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skeletonbow: As such, I'm not defending Denuvo, nor claiming it has no performance impact on the game, just that if someone is going to do measurements and make claims that "prove" something, then such claims should stand up to some level of standard that is typically used when doing professional performance assessment in order to remove any kind of human bias from the results. Mind you, since I hate Denuvo and want to see it die, if someone threw out bogus data due to bad testing methodology I wouldn't exactly rush to Denuvo's aide to point that out too loudly either, but it would be nice to see an accurate test done that excludes other factors from potentially being a cause for any actual performance differences, and to remove the human brain and eye from the equation. :)
This (and the above parts I snipped) is key. Claiming to 'prove' the DRM in the game is a big bad frame-eating monster without actually doing some kind of controlled and verifiable testing, just makes one look like an anti-DRM frothing-at-the-mouth fanatic. And that does not help the anti-DRM cause much at all.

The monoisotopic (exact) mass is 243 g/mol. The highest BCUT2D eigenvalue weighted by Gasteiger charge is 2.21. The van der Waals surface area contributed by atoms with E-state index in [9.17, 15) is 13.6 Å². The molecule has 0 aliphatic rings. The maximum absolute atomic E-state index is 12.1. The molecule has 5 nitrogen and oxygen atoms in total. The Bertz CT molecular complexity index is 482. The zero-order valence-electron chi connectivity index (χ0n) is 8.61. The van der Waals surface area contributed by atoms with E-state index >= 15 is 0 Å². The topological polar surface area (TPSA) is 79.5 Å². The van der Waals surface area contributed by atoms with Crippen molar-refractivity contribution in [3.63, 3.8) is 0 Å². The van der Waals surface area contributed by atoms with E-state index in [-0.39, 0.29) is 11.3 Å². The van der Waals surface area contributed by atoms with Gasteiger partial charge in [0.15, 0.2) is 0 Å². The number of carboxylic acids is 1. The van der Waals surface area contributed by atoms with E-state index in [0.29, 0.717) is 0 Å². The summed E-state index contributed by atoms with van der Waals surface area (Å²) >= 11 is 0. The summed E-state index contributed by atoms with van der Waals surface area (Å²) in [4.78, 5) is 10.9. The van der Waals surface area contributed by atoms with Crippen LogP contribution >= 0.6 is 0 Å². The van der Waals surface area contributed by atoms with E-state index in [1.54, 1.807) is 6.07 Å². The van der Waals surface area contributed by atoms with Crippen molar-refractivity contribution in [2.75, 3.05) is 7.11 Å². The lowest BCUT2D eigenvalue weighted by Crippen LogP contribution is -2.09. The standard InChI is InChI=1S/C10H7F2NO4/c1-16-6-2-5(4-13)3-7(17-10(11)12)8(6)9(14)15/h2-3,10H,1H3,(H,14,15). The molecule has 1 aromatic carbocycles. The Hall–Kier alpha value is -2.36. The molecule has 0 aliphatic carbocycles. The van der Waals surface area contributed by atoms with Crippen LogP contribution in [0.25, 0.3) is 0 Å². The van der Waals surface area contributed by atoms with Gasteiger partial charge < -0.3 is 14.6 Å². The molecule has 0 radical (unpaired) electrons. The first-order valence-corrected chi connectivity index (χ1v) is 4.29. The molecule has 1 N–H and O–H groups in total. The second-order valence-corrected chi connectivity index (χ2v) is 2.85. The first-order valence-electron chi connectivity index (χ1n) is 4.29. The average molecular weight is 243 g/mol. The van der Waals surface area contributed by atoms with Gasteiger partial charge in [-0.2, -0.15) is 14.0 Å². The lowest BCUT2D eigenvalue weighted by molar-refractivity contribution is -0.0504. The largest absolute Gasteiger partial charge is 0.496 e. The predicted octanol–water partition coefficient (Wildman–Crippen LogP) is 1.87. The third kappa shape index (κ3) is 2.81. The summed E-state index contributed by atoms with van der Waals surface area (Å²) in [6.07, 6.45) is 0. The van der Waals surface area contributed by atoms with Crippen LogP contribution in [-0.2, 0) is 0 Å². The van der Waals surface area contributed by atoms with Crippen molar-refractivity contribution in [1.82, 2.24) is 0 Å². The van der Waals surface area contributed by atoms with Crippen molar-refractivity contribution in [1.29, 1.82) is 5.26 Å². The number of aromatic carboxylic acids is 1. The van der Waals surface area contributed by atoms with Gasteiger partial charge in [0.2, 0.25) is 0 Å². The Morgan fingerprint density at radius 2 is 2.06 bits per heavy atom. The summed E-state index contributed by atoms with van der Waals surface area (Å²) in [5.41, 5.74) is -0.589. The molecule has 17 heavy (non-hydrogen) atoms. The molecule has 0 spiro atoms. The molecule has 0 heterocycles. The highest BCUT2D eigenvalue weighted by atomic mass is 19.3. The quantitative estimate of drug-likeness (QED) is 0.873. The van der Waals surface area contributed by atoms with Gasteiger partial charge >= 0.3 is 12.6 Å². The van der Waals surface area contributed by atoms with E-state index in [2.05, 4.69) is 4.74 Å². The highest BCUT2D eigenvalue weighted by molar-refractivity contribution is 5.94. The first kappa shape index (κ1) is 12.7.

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skeletonbow: The way that Denuvo actually works, would require the publisher of the game to completely remove it from the game before providing it to GOG, as Denuvo infected games are not actually usable without connecting online to a Denuvo server to download various chunks of code for the game which are custom made for the processor/system the person has installed it on. It isn't your typical copy protection scheme that can be trivially stripped from an executable or bypassed without significant effort - effort that is completely unnecessary when the game publisher has the source code and the games are less than a couple years old that use it.
I was more commenting on the idea that GOG would run a Denuvo-laden game and test out frame rates, then run the non-Denuvo version (provided by the publisher) to test frame rates and compare the two. I see no advantage for GOG in doing that.

I know the publisher is the one that would have extract that particular DRM octopus out of the game. But I'm not sure jonathan was.
@Johnathanamz: This is interesting, thank you! Any kind of benchmarks of drm impact are always good to have.
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Johnathanamz: You know while some of you don't believe Denuvo causes performance loss.